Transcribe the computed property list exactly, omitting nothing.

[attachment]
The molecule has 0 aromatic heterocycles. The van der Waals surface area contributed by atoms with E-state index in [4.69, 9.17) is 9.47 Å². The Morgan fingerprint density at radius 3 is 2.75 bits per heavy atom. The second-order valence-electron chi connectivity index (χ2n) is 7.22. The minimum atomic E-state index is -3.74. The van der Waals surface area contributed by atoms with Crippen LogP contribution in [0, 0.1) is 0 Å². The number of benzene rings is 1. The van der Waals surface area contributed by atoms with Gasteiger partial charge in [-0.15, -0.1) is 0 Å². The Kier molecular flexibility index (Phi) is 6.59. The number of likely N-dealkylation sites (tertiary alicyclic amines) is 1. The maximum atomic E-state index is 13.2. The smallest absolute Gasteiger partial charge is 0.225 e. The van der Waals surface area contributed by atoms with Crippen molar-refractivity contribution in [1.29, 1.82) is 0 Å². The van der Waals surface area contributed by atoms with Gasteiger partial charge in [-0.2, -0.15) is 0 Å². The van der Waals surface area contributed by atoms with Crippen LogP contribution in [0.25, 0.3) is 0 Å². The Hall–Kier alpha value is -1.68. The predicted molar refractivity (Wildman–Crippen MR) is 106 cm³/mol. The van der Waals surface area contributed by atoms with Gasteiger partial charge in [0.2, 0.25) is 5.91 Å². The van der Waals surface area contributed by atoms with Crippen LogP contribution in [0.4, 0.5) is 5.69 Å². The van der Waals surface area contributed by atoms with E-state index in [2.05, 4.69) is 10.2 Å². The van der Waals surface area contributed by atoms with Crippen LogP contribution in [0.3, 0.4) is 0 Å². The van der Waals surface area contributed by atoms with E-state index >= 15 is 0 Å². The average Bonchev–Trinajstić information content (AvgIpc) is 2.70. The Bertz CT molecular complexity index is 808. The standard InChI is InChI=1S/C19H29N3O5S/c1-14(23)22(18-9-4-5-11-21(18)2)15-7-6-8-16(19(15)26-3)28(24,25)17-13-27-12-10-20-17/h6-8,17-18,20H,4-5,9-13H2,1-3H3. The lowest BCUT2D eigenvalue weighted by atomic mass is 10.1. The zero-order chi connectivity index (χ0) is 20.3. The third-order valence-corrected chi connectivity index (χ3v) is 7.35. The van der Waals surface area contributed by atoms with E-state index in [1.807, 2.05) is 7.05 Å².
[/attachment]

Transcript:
The molecule has 0 aromatic heterocycles. The van der Waals surface area contributed by atoms with E-state index in [4.69, 9.17) is 9.47 Å². The Morgan fingerprint density at radius 3 is 2.75 bits per heavy atom. The second-order valence-electron chi connectivity index (χ2n) is 7.22. The minimum atomic E-state index is -3.74. The van der Waals surface area contributed by atoms with Crippen LogP contribution in [0, 0.1) is 0 Å². The number of benzene rings is 1. The van der Waals surface area contributed by atoms with Gasteiger partial charge in [-0.15, -0.1) is 0 Å². The Kier molecular flexibility index (Phi) is 6.59. The number of likely N-dealkylation sites (tertiary alicyclic amines) is 1. The maximum atomic E-state index is 13.2. The smallest absolute Gasteiger partial charge is 0.225 e. The van der Waals surface area contributed by atoms with Crippen molar-refractivity contribution in [1.29, 1.82) is 0 Å². The van der Waals surface area contributed by atoms with Gasteiger partial charge in [-0.2, -0.15) is 0 Å². The van der Waals surface area contributed by atoms with Crippen LogP contribution in [0.25, 0.3) is 0 Å². The Hall–Kier alpha value is -1.68. The predicted molar refractivity (Wildman–Crippen MR) is 106 cm³/mol. The van der Waals surface area contributed by atoms with Gasteiger partial charge in [0.2, 0.25) is 5.91 Å². The van der Waals surface area contributed by atoms with Crippen LogP contribution in [0.4, 0.5) is 5.69 Å². The van der Waals surface area contributed by atoms with E-state index in [2.05, 4.69) is 10.2 Å². The van der Waals surface area contributed by atoms with Crippen LogP contribution in [0.3, 0.4) is 0 Å². The van der Waals surface area contributed by atoms with E-state index >= 15 is 0 Å². The average Bonchev–Trinajstić information content (AvgIpc) is 2.70. The Bertz CT molecular complexity index is 808. The standard InChI is InChI=1S/C19H29N3O5S/c1-14(23)22(18-9-4-5-11-21(18)2)15-7-6-8-16(19(15)26-3)28(24,25)17-13-27-12-10-20-17/h6-8,17-18,20H,4-5,9-13H2,1-3H3. The lowest BCUT2D eigenvalue weighted by atomic mass is 10.1. The zero-order chi connectivity index (χ0) is 20.3. The third-order valence-corrected chi connectivity index (χ3v) is 7.35. The van der Waals surface area contributed by atoms with E-state index in [1.807, 2.05) is 7.05 Å².